Choosing the best hunting knife has been a difficult task since the dawn of man. While there is no way for us to truly know what the first hunting knife looked like, most archaeologists agree that it was probably a broken rock with a sharp edge. But, even though it was a very primitive tool by today’s standards, the discovery of this one simple tool literally changed the course of Mankind’s history.
You see, this seemingly minor discovery suddenly enabled primitive Man to cut and shape materials that were otherwise previously unavailable to him such as saplings, staves (which eventually led to spears and bows), and animal skins (which enabled him to build sophisticated temporary shelters), as well as enabling him to butcher and then preserve the meat of the game animals he harvested by drying it in the sun. So, with the discovery of this one simple tool, Man suddenly gained the ability to make suitable clothing, create ranged weapons, build temporary shelters, and preserve food; all of which greatly expanded his range and enabled him to adapt to living in some of the harshest climates on our planet.
Fortunately for us, hunting knives have remained such a vital tool in our daily lives that they too have evolved right alongside Mankind. Consequently, modern hunting knives are available in numerous different blade shapes, blade lengths, and blade materials which is good for us because certain types of hunting knives tend to be better suited for particular purposes than others. Consequently, the three most popular hunting knife blade shapes are: the Clip Point, the Drop Point, and the Trailing Point and each design has its strengths and weaknesses.
The Clip, Drop and Trailing point
For instance, the Clip Point blade shape has a straight spine with either a straight or a short, concave, drop at the end of the blade where it appears as if the spine of the knife has been “clipped” off; the purpose of which is to give the knife better balance and to position the tip of the blade below the spine, close to the center line, for greater control over the tip of the knife. An example of the Clip Point blade is seen on the highly rated Case Folding Hunter.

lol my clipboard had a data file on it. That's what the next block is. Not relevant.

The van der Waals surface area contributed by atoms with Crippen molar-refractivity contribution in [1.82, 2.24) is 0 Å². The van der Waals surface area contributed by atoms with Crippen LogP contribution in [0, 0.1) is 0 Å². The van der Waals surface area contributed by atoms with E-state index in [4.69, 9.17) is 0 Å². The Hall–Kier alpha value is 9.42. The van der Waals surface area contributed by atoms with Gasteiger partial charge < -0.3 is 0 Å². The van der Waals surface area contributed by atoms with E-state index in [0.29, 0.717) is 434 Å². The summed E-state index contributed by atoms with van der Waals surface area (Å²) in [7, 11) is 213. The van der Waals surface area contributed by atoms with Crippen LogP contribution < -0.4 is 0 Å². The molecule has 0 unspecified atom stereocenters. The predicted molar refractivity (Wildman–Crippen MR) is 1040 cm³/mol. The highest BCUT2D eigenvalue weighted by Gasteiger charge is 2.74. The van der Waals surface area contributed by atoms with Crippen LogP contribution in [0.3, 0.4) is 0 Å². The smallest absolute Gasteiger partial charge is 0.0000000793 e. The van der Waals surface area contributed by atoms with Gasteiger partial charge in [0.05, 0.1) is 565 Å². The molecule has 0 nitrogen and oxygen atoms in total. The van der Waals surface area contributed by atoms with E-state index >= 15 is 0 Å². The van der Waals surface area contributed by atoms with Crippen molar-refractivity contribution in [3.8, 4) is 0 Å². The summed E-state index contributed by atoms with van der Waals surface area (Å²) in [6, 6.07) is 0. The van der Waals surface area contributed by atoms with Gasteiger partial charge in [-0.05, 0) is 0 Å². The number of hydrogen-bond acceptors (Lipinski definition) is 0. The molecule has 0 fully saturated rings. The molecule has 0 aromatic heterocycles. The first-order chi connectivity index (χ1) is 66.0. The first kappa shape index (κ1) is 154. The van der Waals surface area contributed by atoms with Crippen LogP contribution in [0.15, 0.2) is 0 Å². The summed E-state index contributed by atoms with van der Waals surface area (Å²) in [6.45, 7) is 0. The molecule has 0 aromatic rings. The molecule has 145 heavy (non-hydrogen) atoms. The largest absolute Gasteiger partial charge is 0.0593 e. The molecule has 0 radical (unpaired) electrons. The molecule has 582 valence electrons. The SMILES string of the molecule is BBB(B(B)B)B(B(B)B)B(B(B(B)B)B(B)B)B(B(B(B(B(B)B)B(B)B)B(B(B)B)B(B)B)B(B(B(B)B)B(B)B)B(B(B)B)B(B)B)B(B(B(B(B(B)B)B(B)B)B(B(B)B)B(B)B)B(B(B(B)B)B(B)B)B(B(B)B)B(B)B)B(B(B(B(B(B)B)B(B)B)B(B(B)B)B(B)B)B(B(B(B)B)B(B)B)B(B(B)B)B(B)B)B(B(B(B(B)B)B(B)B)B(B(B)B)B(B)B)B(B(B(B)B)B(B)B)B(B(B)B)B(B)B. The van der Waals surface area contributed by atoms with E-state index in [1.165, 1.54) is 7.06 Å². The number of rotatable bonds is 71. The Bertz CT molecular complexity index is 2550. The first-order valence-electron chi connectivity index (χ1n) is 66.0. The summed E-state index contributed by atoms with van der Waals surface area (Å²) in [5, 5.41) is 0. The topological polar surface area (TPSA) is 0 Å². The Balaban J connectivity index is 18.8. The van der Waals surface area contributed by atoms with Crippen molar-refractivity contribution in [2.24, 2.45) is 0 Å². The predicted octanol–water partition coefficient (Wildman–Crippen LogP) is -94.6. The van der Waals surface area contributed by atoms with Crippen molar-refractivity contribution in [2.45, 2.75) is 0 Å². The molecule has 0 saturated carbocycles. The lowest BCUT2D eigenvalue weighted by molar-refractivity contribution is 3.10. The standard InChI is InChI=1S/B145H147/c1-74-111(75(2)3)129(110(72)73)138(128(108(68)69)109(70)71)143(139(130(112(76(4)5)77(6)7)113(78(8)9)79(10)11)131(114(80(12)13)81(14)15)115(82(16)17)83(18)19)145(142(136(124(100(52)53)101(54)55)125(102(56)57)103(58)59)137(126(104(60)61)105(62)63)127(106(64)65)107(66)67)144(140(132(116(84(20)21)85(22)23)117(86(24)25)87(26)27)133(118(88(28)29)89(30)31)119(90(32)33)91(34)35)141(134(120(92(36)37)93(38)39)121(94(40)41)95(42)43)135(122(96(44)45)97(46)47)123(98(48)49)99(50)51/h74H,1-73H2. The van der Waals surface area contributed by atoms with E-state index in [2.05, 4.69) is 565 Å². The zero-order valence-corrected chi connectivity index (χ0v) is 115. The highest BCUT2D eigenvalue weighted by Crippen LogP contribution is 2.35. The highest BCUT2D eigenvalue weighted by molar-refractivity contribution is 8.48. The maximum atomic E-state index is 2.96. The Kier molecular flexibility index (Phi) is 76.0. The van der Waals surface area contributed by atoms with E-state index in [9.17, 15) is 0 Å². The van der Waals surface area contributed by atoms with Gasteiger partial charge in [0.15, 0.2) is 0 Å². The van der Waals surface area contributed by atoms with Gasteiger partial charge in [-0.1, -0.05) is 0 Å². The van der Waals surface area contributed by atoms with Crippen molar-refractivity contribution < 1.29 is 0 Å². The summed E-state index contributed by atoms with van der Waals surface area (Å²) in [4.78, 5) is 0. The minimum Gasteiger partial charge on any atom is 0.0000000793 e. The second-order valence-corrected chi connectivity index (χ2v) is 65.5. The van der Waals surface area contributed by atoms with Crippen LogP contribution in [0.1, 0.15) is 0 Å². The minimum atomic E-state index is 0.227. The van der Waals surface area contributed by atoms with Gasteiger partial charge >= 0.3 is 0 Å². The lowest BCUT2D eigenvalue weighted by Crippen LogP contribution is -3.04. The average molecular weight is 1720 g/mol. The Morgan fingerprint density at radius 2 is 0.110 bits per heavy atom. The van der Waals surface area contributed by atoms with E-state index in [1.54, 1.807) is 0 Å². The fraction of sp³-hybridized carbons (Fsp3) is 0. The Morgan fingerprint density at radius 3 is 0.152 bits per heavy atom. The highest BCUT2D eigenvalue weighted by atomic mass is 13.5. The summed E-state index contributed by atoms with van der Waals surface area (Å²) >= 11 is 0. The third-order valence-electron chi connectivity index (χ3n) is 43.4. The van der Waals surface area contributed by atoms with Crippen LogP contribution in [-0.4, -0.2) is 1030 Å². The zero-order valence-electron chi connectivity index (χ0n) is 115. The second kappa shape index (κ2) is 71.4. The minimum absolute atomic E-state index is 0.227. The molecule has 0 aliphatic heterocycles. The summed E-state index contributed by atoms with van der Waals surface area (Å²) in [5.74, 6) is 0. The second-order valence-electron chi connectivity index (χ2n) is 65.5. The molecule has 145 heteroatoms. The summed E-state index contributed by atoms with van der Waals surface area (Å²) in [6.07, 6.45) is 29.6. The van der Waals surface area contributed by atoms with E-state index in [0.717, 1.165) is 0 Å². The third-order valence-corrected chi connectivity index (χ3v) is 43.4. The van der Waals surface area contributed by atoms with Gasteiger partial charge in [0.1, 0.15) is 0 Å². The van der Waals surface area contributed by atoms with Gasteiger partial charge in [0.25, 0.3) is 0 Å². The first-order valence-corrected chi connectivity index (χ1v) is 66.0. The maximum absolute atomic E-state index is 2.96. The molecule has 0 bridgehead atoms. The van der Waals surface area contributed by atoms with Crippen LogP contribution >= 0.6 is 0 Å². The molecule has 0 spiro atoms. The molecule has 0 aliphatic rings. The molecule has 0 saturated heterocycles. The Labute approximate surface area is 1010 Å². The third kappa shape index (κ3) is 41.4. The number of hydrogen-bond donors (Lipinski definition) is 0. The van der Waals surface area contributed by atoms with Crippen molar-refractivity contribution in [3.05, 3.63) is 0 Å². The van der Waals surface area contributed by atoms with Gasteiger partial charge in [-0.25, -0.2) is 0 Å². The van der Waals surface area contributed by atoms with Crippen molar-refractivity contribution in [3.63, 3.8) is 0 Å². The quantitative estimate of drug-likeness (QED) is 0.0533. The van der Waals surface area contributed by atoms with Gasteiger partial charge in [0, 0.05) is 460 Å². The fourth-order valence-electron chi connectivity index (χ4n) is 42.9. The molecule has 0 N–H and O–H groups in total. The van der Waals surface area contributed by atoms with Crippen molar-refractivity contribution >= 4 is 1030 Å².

However, the Drop Point blade shape is arguably the most popular hunting knife blade shape in existence and it too is designed such that it positions the tip of the blade below the spine for greater control but, instead of the straight or concave curve used on the Clip Point, the Drop Point incorporates a convex curve from the spine to the tip to achieve the drop. The Drop Point blade is seen on the popular Buck Vanguard.
On the other hand, the Trailing Point blade shape incorporates a long, concave, curve along the length of the spine which positions the tip of the blade above the spine; thus increasing the length of the sweep but lessening the amount of control the user has over the tip of the blade. Therefore, when skinning animals with loosely attached hides such as deer, elk, antelope, and sheep, I tend to prefer either a Clip Point or Drop Point blade shape because the skin of these animals is attached to the muscle with a thin membrane which is easily sliced.
Consequently, when skinning this type of animal, I find that I normally only use the first ½” to ¾” of the blade back from the tip to separate this membrane and thus, both the Clip Point and the Drop Point blade shapes are excellent choices for this type of skinning. But, when skinning animals with tightly attached hides such as feral hogs, I find it necessary to literally carve the skin off of the carcass and thus, when skinning this type of animal, I prefer a Trailing Point blade shape because I find that I employ the full length of the sweep to facilitate the slicing motion that this type of skinning requires.
Therefore, the upturned tip found on the Trailing Point blade shape, with its extended sweep, seems to work far better for this type of work than either a Clip Point or a Drop Point with their noticeably shorter sweeps.
The Buck 113 Ranger Skinner and the Buck 110 Folding Hunter are also highly recommended examples of Drop Point and Clip Point hunting knives.
That said, because the tip of the blade on a Trailing Point is positioned above the spine, you tend to have slightly less control over it than you do with a Clip Point or a Drop Point blade shape. Thus, when performing jobs requiring fine control such as capping large game or skinning small game, the greater tip control provided by the Clip Point and Drop Point blade shapes is a highly desirable feature.
In addition, both the Clip Point and Drop Point blade shapes are far better at puncturing than a Trailing Point is and this minor difference in tip designs becomes readily apparent when you start to cut a circle around the anus in order to remove the intestines. Consequently, when hunting for feral hogs, I carry both a folding Drop Point knife for making the initial cuts around the legs and along the length of the abdomen as well as around the anus and a fixed blade Trailing Point knife for removing the hide from the carcass.